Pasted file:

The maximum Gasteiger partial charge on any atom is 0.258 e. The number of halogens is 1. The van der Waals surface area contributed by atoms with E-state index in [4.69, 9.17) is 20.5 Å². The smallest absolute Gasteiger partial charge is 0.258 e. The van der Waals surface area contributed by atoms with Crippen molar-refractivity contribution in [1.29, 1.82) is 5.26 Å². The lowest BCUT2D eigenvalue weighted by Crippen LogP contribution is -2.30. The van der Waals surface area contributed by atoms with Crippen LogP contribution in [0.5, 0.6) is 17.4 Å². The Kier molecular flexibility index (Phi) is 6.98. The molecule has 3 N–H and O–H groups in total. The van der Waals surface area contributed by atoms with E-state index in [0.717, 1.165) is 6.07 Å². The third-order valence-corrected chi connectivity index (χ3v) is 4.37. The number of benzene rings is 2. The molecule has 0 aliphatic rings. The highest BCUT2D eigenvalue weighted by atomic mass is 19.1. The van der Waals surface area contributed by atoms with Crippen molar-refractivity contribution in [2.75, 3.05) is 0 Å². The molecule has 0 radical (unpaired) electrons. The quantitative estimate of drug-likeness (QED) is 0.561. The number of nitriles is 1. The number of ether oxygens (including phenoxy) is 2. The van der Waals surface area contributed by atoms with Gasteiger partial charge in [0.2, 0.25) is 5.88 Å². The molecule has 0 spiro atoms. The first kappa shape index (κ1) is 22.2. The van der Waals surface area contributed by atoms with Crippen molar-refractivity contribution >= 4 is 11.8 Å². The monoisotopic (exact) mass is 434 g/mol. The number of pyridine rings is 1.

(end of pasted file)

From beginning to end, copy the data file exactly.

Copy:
The maximum Gasteiger partial charge on any atom is 0.258 e. The number of halogens is 1. The van der Waals surface area contributed by atoms with E-state index in [4.69, 9.17) is 20.5 Å². The smallest absolute Gasteiger partial charge is 0.258 e. The van der Waals surface area contributed by atoms with Crippen molar-refractivity contribution in [1.29, 1.82) is 5.26 Å². The lowest BCUT2D eigenvalue weighted by Crippen LogP contribution is -2.30. The van der Waals surface area contributed by atoms with Crippen LogP contribution in [0.5, 0.6) is 17.4 Å². The Kier molecular flexibility index (Phi) is 6.98. The molecule has 3 N–H and O–H groups in total. The van der Waals surface area contributed by atoms with E-state index in [0.717, 1.165) is 6.07 Å². The third-order valence-corrected chi connectivity index (χ3v) is 4.37. The number of benzene rings is 2. The molecule has 0 aliphatic rings. The highest BCUT2D eigenvalue weighted by atomic mass is 19.1. The van der Waals surface area contributed by atoms with Crippen molar-refractivity contribution in [2.75, 3.05) is 0 Å². The molecule has 0 radical (unpaired) electrons. The quantitative estimate of drug-likeness (QED) is 0.561. The number of nitriles is 1. The number of ether oxygens (including phenoxy) is 2. The van der Waals surface area contributed by atoms with Gasteiger partial charge in [0.2, 0.25) is 5.88 Å². The molecule has 0 spiro atoms. The first kappa shape index (κ1) is 22.2. The van der Waals surface area contributed by atoms with Crippen molar-refractivity contribution >= 4 is 11.8 Å². The monoisotopic (exact) mass is 434 g/mol. The number of pyridine rings is 1.